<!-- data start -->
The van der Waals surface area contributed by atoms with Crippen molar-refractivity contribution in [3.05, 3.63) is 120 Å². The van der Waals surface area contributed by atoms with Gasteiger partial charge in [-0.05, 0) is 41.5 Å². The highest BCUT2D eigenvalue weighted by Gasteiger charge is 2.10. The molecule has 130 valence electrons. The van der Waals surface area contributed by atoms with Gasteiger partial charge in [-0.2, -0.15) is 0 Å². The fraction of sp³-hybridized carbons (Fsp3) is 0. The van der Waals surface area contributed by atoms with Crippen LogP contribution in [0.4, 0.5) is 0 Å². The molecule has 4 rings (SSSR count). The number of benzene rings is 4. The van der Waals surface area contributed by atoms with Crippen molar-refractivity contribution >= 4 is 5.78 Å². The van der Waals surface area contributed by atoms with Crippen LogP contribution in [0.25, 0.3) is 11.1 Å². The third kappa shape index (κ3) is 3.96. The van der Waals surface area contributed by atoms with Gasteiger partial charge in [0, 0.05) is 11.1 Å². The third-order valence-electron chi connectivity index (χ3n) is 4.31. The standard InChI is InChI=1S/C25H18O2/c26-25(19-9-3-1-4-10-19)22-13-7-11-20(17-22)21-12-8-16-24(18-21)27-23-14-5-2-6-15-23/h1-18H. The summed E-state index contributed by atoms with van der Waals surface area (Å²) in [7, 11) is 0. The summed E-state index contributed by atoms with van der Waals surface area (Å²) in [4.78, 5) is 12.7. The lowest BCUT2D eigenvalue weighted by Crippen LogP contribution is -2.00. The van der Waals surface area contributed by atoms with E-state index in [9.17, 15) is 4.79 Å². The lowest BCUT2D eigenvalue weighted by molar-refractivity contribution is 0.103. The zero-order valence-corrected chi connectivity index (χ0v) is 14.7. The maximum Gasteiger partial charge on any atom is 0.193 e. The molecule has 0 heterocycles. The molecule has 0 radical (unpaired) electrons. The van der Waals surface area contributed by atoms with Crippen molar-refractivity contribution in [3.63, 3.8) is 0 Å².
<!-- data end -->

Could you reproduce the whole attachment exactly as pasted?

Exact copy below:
The van der Waals surface area contributed by atoms with Crippen molar-refractivity contribution in [3.05, 3.63) is 120 Å². The van der Waals surface area contributed by atoms with Gasteiger partial charge in [-0.05, 0) is 41.5 Å². The highest BCUT2D eigenvalue weighted by Gasteiger charge is 2.10. The molecule has 130 valence electrons. The van der Waals surface area contributed by atoms with Gasteiger partial charge in [-0.2, -0.15) is 0 Å². The fraction of sp³-hybridized carbons (Fsp3) is 0. The van der Waals surface area contributed by atoms with Crippen LogP contribution in [0.4, 0.5) is 0 Å². The molecule has 4 rings (SSSR count). The number of benzene rings is 4. The van der Waals surface area contributed by atoms with Crippen molar-refractivity contribution >= 4 is 5.78 Å². The van der Waals surface area contributed by atoms with Crippen LogP contribution in [0.25, 0.3) is 11.1 Å². The third kappa shape index (κ3) is 3.96. The van der Waals surface area contributed by atoms with Gasteiger partial charge in [0, 0.05) is 11.1 Å². The third-order valence-electron chi connectivity index (χ3n) is 4.31. The standard InChI is InChI=1S/C25H18O2/c26-25(19-9-3-1-4-10-19)22-13-7-11-20(17-22)21-12-8-16-24(18-21)27-23-14-5-2-6-15-23/h1-18H. The summed E-state index contributed by atoms with van der Waals surface area (Å²) in [7, 11) is 0. The summed E-state index contributed by atoms with van der Waals surface area (Å²) in [4.78, 5) is 12.7. The lowest BCUT2D eigenvalue weighted by Crippen LogP contribution is -2.00. The van der Waals surface area contributed by atoms with E-state index in [9.17, 15) is 4.79 Å². The lowest BCUT2D eigenvalue weighted by molar-refractivity contribution is 0.103. The zero-order valence-corrected chi connectivity index (χ0v) is 14.7. The maximum Gasteiger partial charge on any atom is 0.193 e. The molecule has 0 heterocycles. The molecule has 0 radical (unpaired) electrons. The van der Waals surface area contributed by atoms with Crippen molar-refractivity contribution in [3.63, 3.8) is 0 Å².